Business in Tech
7 min read • Jan 08, 2021
Tyler J. Rouse is a freelance tech writer from North Carolina. Her favorite topics to cover in tech are Microsoft 365 updates and business process automation. Tyler enjoys reading, writing fiction, and playing RPGs on her PlayStation 4 console.
With 3.8 billion users on mobile devices in 2021, it's increasingly important that products, services, and data suit the needs of those with sensory disabilities.
Our tech devices have innovated so much over the last decade that there isn’t much difference between laptops and smartphones. Many people use their mobile phones to shop, chat, work, and entertain themselves. According to Statista, an estimated 3.8 billion people will be using smartphones by 2021. Because of this shift, products and services must be accessible to all people.
Sixty-one million Americans live with at least one form of disability, making the need for accessibility within the digital presence of technology companies vital to long-lasting revenue streams. This task is not solely up to developers and user experience designers. C-level executives have a responsibility to make their technology more accessible to customers and prospects.
Tech companies like IBM and SAS have made strides to create the role of CAO (Chief Accessibility Officer) within their company. The Chief Accessibility Officer (CAO) should be proactive in implementing measures that create accessibility for as many people as possible. Microsoft has made the most noticeable progress recently with their Accessibility Evolution Model. This model aims to create a more inclusive environment both within the confines of their business and outwardly in the products and innovations they develop. At companies who don’t have a CAO or even an accessibility department, this job should fall to the Chief Innovation Officer or Chief Technology Officer. If a company is not equipped to manage accessibility efforts, third-party vendors, and consultants can be a viable option.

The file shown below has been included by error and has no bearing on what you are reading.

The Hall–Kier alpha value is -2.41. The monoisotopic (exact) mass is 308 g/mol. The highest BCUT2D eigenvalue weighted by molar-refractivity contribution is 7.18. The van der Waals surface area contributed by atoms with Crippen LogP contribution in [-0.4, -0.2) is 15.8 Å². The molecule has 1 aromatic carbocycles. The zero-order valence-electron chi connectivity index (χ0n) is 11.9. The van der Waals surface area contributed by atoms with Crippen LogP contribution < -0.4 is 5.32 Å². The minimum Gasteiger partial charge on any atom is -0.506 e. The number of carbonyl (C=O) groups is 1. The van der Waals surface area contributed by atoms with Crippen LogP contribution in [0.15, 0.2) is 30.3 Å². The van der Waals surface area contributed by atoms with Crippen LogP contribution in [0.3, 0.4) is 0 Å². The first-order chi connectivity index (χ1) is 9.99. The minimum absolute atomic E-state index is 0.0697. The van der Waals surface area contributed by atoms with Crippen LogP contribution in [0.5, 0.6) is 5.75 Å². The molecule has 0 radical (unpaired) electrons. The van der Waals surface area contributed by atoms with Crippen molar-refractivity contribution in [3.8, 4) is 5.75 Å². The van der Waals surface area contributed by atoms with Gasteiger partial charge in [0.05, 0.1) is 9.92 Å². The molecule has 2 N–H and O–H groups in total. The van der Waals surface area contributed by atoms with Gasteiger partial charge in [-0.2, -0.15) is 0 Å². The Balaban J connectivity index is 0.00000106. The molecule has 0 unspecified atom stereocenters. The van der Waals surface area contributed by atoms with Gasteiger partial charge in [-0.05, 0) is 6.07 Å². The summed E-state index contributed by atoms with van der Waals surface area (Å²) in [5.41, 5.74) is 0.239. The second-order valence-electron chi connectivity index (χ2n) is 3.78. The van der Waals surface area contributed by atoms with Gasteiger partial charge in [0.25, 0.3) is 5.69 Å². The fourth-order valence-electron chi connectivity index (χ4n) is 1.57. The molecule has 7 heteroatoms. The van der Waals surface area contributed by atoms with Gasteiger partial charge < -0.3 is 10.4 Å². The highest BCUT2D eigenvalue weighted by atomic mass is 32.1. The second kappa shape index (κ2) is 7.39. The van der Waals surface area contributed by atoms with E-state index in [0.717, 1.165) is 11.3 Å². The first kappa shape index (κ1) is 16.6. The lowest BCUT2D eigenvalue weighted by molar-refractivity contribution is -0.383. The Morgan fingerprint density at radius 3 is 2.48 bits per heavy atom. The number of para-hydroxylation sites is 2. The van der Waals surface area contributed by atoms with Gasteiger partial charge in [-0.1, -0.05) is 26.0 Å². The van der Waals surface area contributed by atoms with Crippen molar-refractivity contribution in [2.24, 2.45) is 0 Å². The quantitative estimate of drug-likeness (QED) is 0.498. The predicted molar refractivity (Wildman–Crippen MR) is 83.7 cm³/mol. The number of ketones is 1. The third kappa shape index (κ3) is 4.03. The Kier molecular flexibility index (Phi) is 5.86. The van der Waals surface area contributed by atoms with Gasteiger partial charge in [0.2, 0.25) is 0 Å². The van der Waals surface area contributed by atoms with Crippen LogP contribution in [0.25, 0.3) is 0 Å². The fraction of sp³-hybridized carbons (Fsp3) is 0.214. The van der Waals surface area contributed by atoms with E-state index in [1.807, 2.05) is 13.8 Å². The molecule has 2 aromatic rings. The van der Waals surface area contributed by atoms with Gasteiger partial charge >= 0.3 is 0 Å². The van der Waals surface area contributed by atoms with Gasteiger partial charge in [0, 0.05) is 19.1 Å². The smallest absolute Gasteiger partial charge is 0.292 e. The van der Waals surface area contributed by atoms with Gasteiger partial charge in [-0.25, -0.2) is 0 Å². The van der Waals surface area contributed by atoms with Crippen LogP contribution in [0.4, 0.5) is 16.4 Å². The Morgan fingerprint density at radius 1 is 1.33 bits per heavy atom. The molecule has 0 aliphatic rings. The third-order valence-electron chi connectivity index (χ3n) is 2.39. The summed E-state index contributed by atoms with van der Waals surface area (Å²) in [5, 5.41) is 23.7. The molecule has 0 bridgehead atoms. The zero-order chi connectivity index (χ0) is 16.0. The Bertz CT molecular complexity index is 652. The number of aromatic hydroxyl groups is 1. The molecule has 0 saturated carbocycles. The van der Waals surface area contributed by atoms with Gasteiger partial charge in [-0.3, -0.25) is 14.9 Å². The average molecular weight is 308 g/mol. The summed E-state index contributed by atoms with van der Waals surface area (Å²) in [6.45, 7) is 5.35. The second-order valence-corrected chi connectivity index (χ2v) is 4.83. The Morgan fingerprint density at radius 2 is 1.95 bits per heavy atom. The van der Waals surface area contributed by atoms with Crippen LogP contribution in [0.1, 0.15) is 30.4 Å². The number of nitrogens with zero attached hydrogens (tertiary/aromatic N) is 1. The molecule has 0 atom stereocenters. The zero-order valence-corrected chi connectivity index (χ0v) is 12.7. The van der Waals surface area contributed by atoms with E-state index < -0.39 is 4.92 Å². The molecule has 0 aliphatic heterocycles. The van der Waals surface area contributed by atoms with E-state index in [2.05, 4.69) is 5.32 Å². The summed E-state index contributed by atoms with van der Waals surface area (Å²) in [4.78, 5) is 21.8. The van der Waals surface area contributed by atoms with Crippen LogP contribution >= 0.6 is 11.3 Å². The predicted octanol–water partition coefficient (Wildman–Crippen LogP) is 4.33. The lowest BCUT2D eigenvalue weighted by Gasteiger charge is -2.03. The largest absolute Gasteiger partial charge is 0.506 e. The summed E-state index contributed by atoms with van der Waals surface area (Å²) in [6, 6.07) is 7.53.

There are a few sets of standard guidelines that web developers and user experience professionals can adhere to, but the Web Content Accessibility Guidelines (WCAG) are the most prevalent. Since its inception, WCAG 2.1 aims to make web content on the aforementioned electronic devices more accessible for disabilities like blindness or low vision, deafness or hearing loss, and photosensitivity (among others). To complement these guidelines are two types of methods to evaluate whether accessibility protocols are on par: Accessibility Conforming Tests (ACT) and Evaluation and Report Language (EARL).
But this isn’t for your web developers, quality assurance testers, or UX/UI designers. Instead, it’s for those in an organization focused solely on accessibility evaluation methodologies and testing tools.
An evaluation performed by the non-profit WebAIM from February 2019 to February 2020 showed that about 97.8% of the top one million homepages tested fail accessibility tests. Since meeting compliance standards is attainable, this failure rate is exceptionally high.
The first principle of WCAG 2.1, and arguably the most important, addresses whether the user experience and information displayed through a platform or product is easily perceivable. For example, many leading tech companies employ demo videos to show how their products work. Video is both a value add for customers and a valuable marketing tool to drive leads. Utilizing video in an accessible way means asking critical questions:
Pay specific attention to certain details of the user experience. Developers should call text alternatives for ensuring security like CAPTCHA into question. For people with vision impairment, which accounts for about 80% of digital accessibility issues, choosing motorcycle pictures on a grid can be challenging. Navigating an organization’s website that opted for a lemon-yellow font over a white background is equally as challenging.